A portable PS would be cool but for my uses would merely be a novelty (you obviously have a different use case in mind ;)). Depending on what cells you use that could end up being quite expensive.
 
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Alaskan

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I still like that power supply you found, I have my reservations for use with laser diodes, but for a general purpose power supply I think it might be OK, worth trying. I have lots of other things I could use it for if it didn't work out for laser diodes, as you mentioned too.
 

Cyparagon

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My current plan is to use a 48V 10A power supply which are readily available for roughly $42 US. This obviously means that you won't be able to utilise the full current and voltage capabilities that the unit has, but that doesn't worry me.
I would be wary of running a junk chinese PSU much over 60% rated capacity. Dropping 10% for losses, that still gives you over 250W to play with. The full 15A would be available up to 17V or so.

Also, "garbage in, garbage out". Some of the noise from a junk PSU will carry through the DCDC converter.

Depending on what cells you use that could end up being quite expensive.
I'm an unusual case. I find laptop batteries (most under 4 years old) in the scrap bin at work all the time. I have well over 300 good 18650s to put to use.

that 148mV peak to peak change in voltage is at 12V 5A. None of the LD's that I would be looking to test will ever need that kind of power requirements.
Noise scales with output current. Not so much with output voltage. Noise at 4V 5A will be similar to the noise at 30V 5A. Higher input voltage also means higher noise, according to the graphs provided.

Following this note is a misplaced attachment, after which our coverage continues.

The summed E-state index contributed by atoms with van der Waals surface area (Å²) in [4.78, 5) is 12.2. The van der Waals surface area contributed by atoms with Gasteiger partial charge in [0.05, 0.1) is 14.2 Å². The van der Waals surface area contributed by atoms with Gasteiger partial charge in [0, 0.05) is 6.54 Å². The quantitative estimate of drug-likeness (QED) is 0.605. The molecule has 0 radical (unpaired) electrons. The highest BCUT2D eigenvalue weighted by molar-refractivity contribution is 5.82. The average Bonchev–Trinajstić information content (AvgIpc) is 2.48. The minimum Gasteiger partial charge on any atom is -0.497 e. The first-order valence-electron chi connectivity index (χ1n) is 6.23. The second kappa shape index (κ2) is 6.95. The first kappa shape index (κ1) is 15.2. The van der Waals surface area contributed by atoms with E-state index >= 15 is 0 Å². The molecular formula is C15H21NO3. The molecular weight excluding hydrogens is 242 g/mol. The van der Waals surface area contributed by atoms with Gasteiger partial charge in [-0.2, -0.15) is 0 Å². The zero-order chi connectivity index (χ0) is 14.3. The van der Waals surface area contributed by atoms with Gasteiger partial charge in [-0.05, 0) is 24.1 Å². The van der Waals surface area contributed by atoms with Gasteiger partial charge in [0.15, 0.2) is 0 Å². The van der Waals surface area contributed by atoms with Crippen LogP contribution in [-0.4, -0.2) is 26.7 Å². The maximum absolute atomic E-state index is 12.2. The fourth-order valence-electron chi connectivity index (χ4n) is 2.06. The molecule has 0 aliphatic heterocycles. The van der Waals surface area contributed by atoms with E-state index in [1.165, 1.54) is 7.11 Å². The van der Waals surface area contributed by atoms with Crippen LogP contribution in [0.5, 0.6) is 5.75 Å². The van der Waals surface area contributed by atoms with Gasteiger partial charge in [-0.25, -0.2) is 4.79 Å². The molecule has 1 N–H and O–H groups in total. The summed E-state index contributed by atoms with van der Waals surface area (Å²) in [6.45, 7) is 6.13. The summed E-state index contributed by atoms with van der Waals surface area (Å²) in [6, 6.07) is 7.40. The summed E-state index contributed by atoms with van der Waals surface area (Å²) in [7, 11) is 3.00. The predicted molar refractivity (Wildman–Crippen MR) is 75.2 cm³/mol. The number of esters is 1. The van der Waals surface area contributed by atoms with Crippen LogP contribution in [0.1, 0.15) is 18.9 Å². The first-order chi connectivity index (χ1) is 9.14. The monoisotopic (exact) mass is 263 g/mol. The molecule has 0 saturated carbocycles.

will manners

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I would be wary of running a junk chinese PSU much over 60% rated capacity. Dropping 10% for losses, that still gives you over 250W to play with. The full 15A would be available up to 17V or so.

Also, "garbage in, garbage out". Some of the noise from a junk PSU will carry through the DCDC converter.
Noise scales with output current. Not so much with output voltage. Noise at 4V 5A will be similar to the noise at 30V 5A. Higher input voltage also means higher noise, according to the graphs provided.
Well at this point it's looking abundantly clear I won't be using this for any sensitive electronics. The one hobby that I've seen this unit adopted as relatively widespread is on the flashlight forums. Using them to drive at a max load of 100W or so most members typically opt for the cheaper variant and of course LED's are much more forgiving.

I'm an unusual case. I find laptop batteries (most under 4 years old) in the scrap bin at work all the time. I have well over 300 good 18650s to put to use.
Good luck soldering 1000's of welds onto nickel strips :p You're no doubt already aware of that. Or perhaps you already have a better idea ;)
 

will manners

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Well I've had this unit for some time now and from my limited use its proven to be very versatile. I haven't measured the output ripple with an oscilloscope but I couldn't resist powering up a PL450B :p It worked flawlessly when powering the PL450B although I guess the only claim I can make is that it "didn't kill it". Regardless I won't be using it for sensitive electronics, its main use will be to charge my electric skateboard which requires a 42V 6A input, obviously being a variable PS it's handy to have an adjustable end cut-off voltage.